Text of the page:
Brave Black Women: From Slavery to the Space Shuttle by Ruthe Winegarten

By Ruthe Winegarten

Brave black girls have performed very important roles in American background. prior to the Emancipation Proclamation in 1863, black girls bore the bonds of slavery with braveness and power. on the grounds that Emancipation, black ladies have supported colleges, church buildings, and civic firms, entered many professions, and helped to construct powerful groups. This booklet dramatizes their extraordinary tale and celebrates their achievements.

Writing specifically for college students in grades 4 via 8, Ruthe Winegarten and Sharon Kahn hint the historical past of black ladies from slavery until eventually this day. Their tale contains many heroines, from Emily Morgan, "the Yellow Rose of Texas," to pioneer aviator Bessie Coleman, astronaut Mae Jemison, opera singer Barbara Conrad, actresses Phylicia Rashad and Debbie Allen, and Congresswoman Barbara Jordan, whose lifestyles tale types the ultimate chapter.

as well as those recognized black girls, the e-book additionally profiles lecturers, businesswomen, civil rights leaders, neighborhood activists, medical professionals, nurses, athletes, musicians, artists, and political leaders. tailored from the award-winning Black Texas ladies: one hundred fifty Years of Trial and Triumph, will probably be interesting studying for kids and their mom and dad and grandparents, lecturers, and librarians.

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She spent thirty-two years as dean at Booker T. Washington High School, where she did everything from monitoring attendance to helping sick students. She made sure the principal hired a visiting nurse to keep her children healthy. Later, she was elected president of the Classroom Teachers of Dallas. Mattie E. Durden taught in the home economics department of Anderson High School in Austin for more than thirty years. “It is something within that leads me on,” she said, and that something gave her the courage to persist.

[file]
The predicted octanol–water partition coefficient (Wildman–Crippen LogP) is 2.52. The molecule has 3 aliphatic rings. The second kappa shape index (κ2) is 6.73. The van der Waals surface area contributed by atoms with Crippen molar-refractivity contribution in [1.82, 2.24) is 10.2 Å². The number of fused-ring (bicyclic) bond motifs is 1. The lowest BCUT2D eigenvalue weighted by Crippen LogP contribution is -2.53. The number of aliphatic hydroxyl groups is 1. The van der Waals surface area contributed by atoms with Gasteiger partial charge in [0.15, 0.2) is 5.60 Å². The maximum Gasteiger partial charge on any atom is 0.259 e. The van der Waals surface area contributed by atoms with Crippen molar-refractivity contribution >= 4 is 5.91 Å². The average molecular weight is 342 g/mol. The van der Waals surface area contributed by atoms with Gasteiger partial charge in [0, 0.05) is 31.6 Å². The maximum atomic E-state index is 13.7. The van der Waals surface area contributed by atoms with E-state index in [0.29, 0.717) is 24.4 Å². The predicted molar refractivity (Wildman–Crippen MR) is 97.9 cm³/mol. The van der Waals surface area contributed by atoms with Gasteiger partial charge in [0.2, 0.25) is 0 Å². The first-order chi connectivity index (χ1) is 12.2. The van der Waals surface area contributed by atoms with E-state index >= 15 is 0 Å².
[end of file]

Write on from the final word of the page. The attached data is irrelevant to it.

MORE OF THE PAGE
ISBN 0-292-79106-2 (alk. paper). — ISBN 0-292-79107-0 (pbk. : alk. paper) 1. Afro-American women—Texas—History—Juvenile literature. 2. Texas—History—1846–1950—Juvenile literature. 3. Texas—History—1951– —Juvenile literature. [1. Afro-Americans—Texas—History. 2. Women—Texas—History. 3. ] I. Kahn, Sharon, 1934– . II. Winegarten, Ruthe. Black Texas Women. III. Title. 48'960730764—dc20 96–35614 AC Design by Elizabeth Towler Menon Cover photos, clockwise from top right: Mae Jemison (NASA); Ethelyn Taylor Chisum (Texas/Dallas History Archives Division, Dallas Public Library); Anne Lundy (photo by Jeff St.

Massa had more than 100 cows, and most of the time me and Violet did all the milking. We’d better be in that cowpen by five o’clock [in the morning]. ” Hannah Mullins was born a slave. She and her family lived in a double log cabin with two rooms separated by a hall. A big bell rang in the morning for the slaves to get up very early, and again at bedtime. Hannah was raised in the slave nursery with other slave children until she was five years old. At mealtime, the cooks set two long wooden troughs on the table and filled them with crumbled corn bread and milk.

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